Will there ever be a day without Sarah Palin news? The blogosphere is now abuzz about word that Palin's political action committee, or PAC, spent over $60,000 buying copies of Palin's book, Going Rogue, to send to donors as an incentive. Of course, the optics are ugly. But there's a consensus that the purchase isn't unusual, and isn't an underhanded way to boost sales--Going Rogue sold 700,000 copies in the first week. What it does suggest to pundits is the Palin camp's focus on Palin to the neglect of the broader GOP.
- What It Looks Like: Sleazy Wonkette's Jim Newell neatly summarizes what the news looks like at first glance:
Get donations, buy tons of your own books with those donations, and then offer donors direct-mailed copies of the books that they can purchase by... donating more! The authors get more royalties and can brag about how they all reached #1 bestseller status in the New York Times, despite its liberal math policies, and the fact that books are gay and elitist, etc.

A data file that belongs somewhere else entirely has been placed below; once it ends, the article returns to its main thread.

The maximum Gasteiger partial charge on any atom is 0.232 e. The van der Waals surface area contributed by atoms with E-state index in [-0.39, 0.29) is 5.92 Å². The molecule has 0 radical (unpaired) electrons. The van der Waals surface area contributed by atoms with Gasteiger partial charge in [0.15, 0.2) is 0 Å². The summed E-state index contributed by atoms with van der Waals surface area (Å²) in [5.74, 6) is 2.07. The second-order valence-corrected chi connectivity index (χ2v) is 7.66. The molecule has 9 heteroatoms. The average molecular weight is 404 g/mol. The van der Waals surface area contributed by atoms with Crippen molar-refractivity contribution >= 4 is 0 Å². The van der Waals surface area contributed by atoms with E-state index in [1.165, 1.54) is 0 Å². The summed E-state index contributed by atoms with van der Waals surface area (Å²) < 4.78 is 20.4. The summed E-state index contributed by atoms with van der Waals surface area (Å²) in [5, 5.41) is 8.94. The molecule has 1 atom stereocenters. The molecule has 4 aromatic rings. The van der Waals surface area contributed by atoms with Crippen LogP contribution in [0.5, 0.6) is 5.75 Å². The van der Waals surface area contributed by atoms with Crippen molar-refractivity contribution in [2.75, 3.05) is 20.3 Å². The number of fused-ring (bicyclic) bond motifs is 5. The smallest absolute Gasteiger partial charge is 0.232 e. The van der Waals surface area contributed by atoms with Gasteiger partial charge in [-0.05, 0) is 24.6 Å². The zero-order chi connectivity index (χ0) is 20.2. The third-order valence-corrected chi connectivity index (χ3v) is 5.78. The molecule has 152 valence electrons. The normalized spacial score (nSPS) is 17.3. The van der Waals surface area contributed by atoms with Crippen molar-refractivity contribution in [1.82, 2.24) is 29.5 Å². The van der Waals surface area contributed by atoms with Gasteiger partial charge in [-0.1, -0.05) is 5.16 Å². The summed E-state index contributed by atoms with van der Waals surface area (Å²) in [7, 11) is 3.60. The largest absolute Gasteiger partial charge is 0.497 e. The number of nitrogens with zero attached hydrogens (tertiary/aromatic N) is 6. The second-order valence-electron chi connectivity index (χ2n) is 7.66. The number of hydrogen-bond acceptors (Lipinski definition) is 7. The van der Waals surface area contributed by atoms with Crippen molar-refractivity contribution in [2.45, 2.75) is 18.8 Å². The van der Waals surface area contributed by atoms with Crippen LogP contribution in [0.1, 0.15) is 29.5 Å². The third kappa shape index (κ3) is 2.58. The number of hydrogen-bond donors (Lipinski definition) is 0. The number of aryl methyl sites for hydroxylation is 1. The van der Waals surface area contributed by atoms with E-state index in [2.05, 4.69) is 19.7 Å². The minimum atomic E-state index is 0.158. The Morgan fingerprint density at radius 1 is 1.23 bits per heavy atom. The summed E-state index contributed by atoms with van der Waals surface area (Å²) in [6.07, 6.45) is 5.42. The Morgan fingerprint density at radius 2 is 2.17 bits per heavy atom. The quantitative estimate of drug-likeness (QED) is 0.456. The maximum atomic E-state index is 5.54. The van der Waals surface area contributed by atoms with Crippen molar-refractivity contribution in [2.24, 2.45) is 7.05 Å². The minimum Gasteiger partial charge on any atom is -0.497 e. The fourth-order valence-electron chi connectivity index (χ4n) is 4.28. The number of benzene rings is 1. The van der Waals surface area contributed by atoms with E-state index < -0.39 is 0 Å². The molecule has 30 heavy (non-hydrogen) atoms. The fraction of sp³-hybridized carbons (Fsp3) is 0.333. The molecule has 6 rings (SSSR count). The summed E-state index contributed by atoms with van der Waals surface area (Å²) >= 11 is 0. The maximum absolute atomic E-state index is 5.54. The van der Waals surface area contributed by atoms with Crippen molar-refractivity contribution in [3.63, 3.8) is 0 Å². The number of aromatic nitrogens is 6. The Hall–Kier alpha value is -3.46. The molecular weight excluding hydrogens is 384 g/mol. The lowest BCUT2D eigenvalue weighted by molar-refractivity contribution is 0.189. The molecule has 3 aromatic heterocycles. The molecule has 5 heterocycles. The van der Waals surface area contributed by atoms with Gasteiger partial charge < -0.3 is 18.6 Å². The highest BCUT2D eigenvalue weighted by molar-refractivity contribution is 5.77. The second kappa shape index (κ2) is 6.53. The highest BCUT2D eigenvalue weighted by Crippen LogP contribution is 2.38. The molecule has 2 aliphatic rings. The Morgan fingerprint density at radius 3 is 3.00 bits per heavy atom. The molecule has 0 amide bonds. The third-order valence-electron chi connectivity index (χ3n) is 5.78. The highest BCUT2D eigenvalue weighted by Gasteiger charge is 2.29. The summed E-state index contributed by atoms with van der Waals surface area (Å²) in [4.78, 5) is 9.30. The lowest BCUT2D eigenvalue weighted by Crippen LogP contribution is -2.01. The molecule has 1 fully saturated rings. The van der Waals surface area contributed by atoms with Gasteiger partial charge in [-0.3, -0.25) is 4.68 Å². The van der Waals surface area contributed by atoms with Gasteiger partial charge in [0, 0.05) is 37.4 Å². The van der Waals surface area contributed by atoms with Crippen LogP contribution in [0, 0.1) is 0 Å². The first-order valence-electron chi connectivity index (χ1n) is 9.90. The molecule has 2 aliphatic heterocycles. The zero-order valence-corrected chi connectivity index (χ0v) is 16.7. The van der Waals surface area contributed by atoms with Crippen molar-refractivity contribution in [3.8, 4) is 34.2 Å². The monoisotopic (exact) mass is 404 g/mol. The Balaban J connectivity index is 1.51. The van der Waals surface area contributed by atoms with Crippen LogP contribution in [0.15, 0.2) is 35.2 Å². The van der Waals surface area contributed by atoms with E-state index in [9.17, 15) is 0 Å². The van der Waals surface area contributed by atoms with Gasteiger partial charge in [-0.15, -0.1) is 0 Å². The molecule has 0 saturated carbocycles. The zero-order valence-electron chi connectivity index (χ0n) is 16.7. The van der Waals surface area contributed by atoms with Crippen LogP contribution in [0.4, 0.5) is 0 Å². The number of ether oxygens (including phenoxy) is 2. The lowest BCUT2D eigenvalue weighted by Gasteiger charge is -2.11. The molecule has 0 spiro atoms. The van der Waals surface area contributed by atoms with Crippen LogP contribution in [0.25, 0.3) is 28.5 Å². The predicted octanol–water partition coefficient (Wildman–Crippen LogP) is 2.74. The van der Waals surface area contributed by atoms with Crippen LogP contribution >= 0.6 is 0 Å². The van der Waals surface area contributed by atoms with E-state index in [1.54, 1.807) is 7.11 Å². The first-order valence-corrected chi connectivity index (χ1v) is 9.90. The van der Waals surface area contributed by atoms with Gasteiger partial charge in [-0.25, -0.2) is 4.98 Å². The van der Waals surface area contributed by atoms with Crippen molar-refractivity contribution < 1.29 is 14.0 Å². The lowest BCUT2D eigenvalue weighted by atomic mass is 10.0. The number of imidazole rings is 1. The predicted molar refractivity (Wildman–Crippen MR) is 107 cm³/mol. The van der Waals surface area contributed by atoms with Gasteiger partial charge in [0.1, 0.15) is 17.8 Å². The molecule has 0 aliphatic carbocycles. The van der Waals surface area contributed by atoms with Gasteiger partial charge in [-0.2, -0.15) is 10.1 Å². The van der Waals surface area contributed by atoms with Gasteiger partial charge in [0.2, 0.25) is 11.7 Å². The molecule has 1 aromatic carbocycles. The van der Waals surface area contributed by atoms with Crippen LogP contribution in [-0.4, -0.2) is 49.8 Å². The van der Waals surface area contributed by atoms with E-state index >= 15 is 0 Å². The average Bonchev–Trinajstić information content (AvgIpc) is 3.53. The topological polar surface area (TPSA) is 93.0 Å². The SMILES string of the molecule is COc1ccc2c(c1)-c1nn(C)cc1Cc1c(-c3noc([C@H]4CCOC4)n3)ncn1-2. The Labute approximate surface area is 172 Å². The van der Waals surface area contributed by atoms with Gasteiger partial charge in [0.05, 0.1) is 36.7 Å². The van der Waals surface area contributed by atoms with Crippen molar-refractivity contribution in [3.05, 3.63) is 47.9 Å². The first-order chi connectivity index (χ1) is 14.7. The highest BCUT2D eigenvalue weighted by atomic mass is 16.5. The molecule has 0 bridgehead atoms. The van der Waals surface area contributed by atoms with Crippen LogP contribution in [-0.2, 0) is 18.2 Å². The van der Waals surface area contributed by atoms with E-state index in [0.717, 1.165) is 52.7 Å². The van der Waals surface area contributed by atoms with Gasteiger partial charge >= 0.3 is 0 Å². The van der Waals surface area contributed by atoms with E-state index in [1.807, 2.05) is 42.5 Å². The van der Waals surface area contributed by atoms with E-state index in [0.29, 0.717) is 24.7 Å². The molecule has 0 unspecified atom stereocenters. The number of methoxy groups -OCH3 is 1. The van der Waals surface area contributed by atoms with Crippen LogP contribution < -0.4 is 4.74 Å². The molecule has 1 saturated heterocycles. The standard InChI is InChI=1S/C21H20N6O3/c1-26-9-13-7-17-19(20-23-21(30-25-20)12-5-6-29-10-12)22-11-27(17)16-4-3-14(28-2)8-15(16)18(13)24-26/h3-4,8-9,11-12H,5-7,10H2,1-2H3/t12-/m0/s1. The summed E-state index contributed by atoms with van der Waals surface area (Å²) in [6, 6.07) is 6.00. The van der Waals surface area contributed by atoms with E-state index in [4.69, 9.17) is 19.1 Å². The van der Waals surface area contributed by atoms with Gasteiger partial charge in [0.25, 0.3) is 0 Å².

- What It's Not: Illegal, Uncommon, or a Cheap Trick to Boost Sales Conservative Hot Air's Ed Morrissey debunks. Joe Lieberman did the same thing during a Senatorial re-election bid, he points out. "He didn't take royalties off of [the book] sales, but ABC also acknowledges that they don't know if Palin did, either. And since she's a private citizen, it really doesn't matter if she did or didn't," at least not where the law is concerned. Nor does this seem like a bid to inflate selling numbers on Going Rogue: dividing the sum spent by the price of the book, Morrissey calculates that the PAC bought "less than 4700 books--hardly an effort to pull a Dianetics-like dodge and artificially keeping it on bestseller lists."
- What It May Be: A Sign of the PAC's Single-mindedness Katie Connolly at Newsweek has a different idea. She, the Atlantic's Chris Good, and MSNBC's Domenico Montanaro all pick up on news that the Palin PAC spent more money, total, buying Going Rogue than supporting other candidates. That
suggests, says Connolly, that earlier speculation might be right: Palin
"isn't particularly interested in helping her fellow GOPers out. She's
in it for herself." Salon's Alex Koppelman agrees: though Palin was hailed as "the savior of [the] party ... she doesn't seem to be doing much on that score."
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